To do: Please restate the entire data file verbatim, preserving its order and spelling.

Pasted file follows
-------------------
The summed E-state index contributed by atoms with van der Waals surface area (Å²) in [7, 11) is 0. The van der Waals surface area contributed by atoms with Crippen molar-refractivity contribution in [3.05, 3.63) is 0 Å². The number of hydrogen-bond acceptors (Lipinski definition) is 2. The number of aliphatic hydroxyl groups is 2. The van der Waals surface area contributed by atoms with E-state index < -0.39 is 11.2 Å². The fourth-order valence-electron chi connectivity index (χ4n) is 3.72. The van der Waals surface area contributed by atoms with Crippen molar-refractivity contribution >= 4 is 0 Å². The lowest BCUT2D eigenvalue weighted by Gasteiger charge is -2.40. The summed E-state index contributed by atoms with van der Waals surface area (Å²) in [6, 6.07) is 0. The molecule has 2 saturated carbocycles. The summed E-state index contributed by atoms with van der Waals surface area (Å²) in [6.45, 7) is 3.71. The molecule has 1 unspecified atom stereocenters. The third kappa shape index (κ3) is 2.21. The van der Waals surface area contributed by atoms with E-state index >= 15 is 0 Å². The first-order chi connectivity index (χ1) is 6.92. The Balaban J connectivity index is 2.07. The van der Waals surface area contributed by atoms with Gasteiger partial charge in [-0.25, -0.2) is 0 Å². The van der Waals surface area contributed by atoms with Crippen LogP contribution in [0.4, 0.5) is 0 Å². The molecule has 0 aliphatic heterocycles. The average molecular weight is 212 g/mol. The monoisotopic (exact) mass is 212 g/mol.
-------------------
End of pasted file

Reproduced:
The summed E-state index contributed by atoms with van der Waals surface area (Å²) in [7, 11) is 0. The van der Waals surface area contributed by atoms with Crippen molar-refractivity contribution in [3.05, 3.63) is 0 Å². The number of hydrogen-bond acceptors (Lipinski definition) is 2. The number of aliphatic hydroxyl groups is 2. The van der Waals surface area contributed by atoms with E-state index < -0.39 is 11.2 Å². The fourth-order valence-electron chi connectivity index (χ4n) is 3.72. The van der Waals surface area contributed by atoms with Crippen molar-refractivity contribution >= 4 is 0 Å². The lowest BCUT2D eigenvalue weighted by Gasteiger charge is -2.40. The summed E-state index contributed by atoms with van der Waals surface area (Å²) in [6, 6.07) is 0. The molecule has 2 saturated carbocycles. The summed E-state index contributed by atoms with van der Waals surface area (Å²) in [6.45, 7) is 3.71. The molecule has 1 unspecified atom stereocenters. The third kappa shape index (κ3) is 2.21. The van der Waals surface area contributed by atoms with E-state index >= 15 is 0 Å². The first-order chi connectivity index (χ1) is 6.92. The Balaban J connectivity index is 2.07. The van der Waals surface area contributed by atoms with Gasteiger partial charge in [-0.25, -0.2) is 0 Å². The van der Waals surface area contributed by atoms with Crippen LogP contribution in [0.4, 0.5) is 0 Å². The molecule has 0 aliphatic heterocycles. The average molecular weight is 212 g/mol. The monoisotopic (exact) mass is 212 g/mol.